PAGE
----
“Missions is not the ultimate goal of the church. Worship is. Missions exists because worship doesn’t.”
Editor’s Note: As we continue our year long study on the subject of worship, we will consider how our praise to God is tied into our global mission. This article from John Piper describes the vision we have for our ministry and why it is our desire to proclaim the love of God, so that it will motivate you to join with the “Many Voices” for this “One Message.”
Conviction #1—God’s Goal in Creation and Redemption Is a Missionary Goal Because Our God Is a Missionary God.
God created man and woman to fill the earth as His image-bearers (Genesis 1:26–28). He created us for His glory (Isaiah 43:7)—not to gain more glory for Himself but to invite people from every tribe and tongue and nation into the enjoyment of His glory.
God is perfectly glorious and self-sufficient in the fellowship of the Trinity. So He had no need for people to praise Him, but He had a profound desire to share His glory and joy with a redeemed people.
God’s desire to bless all the nations to the praise of His glory is the golden thread weaving its way through the Scriptures and the history of redemption. Jesus Christ Himself in His self-emptying and in His identification with sinful humanity to the point of His substitutionary death on the cross is the perfect manifestation of the missionary heart of God.
Conviction #2—God Is Passionately Committed to His Fame. God’s Ultimate Goal Is That His Name Be Known and Praised by All the Peoples of the Earth.
In Romans 9:17, Paul says that God’s goal in redeeming Israel is “that [His] name may be proclaimed in all the earth.” In Isaiah 66:19, God promised that He would send messengers “to the coastlands afar off that have not heard my fame or seen my glory; and they shall declare my glory among the nations.”
We believe that the central command of world missions is Isaiah 12:4, “Make known his deeds among the peoples, proclaim that his name is exalted.”
The apostle Paul said that his ministry as a missionary was “to bring about the obedience of faith for the sake of [Christ’s] name among all the nations” (Romans 1:5). The apostle John said that missionaries are those who “have set out for the sake of the name” (3 John 7). James, the Lord’s brother, described missions as God’s “visiting the nations to take out of them a people for his name” (Acts 15:14). Jesus described missionaries as those who “leave houses or brothers or sisters or father or mother or children or lands, for my name’s sake” (Matthew 19:29).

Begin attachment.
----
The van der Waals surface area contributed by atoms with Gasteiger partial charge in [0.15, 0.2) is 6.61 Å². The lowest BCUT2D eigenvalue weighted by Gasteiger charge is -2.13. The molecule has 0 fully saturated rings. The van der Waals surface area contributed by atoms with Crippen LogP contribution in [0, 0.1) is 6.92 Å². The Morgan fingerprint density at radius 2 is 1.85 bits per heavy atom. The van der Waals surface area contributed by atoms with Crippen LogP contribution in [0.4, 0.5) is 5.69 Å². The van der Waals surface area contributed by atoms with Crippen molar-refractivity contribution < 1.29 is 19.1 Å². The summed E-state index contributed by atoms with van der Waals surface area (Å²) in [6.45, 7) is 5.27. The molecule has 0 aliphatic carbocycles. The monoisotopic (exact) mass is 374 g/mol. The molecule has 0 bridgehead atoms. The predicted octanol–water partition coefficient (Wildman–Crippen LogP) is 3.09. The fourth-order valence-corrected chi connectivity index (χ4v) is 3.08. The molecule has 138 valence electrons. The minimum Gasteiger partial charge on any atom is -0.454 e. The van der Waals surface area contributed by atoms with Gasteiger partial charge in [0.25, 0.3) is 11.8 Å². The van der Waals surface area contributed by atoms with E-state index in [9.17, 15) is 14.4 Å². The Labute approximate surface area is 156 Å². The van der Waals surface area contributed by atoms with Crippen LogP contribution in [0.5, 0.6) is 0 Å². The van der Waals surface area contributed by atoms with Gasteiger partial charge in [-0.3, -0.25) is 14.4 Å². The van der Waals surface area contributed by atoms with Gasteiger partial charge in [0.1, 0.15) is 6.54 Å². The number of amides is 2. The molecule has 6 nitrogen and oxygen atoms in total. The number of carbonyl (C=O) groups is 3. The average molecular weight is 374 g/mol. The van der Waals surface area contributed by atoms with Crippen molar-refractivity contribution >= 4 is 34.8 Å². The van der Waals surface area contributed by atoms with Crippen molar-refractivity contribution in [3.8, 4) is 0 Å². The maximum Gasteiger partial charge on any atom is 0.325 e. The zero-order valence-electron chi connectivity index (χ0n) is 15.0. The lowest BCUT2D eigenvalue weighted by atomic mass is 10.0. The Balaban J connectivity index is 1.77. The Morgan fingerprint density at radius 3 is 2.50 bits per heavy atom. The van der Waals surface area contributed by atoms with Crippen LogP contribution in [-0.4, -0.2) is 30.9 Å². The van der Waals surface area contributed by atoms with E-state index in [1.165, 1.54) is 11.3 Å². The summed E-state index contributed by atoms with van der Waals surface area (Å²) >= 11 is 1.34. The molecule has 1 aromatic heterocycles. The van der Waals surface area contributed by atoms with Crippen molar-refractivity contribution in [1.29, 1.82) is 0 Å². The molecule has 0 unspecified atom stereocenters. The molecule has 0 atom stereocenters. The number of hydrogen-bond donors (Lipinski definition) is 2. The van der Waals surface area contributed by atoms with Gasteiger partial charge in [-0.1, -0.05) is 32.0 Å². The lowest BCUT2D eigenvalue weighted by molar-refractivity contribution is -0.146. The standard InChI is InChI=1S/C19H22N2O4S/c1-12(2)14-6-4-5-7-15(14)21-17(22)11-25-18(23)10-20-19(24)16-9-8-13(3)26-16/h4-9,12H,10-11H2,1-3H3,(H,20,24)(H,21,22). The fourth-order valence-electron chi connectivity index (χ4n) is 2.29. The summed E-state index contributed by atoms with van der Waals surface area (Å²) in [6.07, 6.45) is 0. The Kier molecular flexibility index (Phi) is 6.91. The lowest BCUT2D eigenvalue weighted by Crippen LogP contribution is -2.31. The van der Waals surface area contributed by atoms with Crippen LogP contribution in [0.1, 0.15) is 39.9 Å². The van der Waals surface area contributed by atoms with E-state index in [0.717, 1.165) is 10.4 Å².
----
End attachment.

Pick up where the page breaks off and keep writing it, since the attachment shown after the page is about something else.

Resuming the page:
Conviction #3—Worship Is the Fuel and the Goal of Missions.
Back in the mid-80s God drove home to many of us that a God-centered theology must be a missionary theology. If you say that you love the glory of God, the test of your authenticity is whether you love the spread of that glory among all the peoples of the world.
Missions is not the ultimate goal of the church. Worship is. Missions exists because worship doesn’t. God’s passion is to be known and honored and worshipped among all the peoples. To worship Him is to share that passion for His supremacy among the nations.
In heaven there will be no missions; only worship. Gathered around the throne will be worshipers from every tribe and tongue and people and nation (Revelation 7:9). Thus the goal of missions will have been accomplished. But until that is the case, true worshipers who have tasted the goodness of the Lord will not be content until they have invited the nations to join them in the feast.
Worship is an expansive and a contagious joy, and thus it becomes the fuel for missions. A shared joy is a doubled joy. Gladness in God will produce in us the same yearnings felt by the psalmist, “Let the peoples praise you, O God; let all the peoples praise you! Let the nations be glad and sing for joy” (Psalm 67:3–4). Our hearts’ desire is to join Jesus and the Father in their pursuit of true worshipers (John 4:23).
This article is adapted from it’s original version on the Desiring God website. The link to the full article can be found at our website at Songtime.com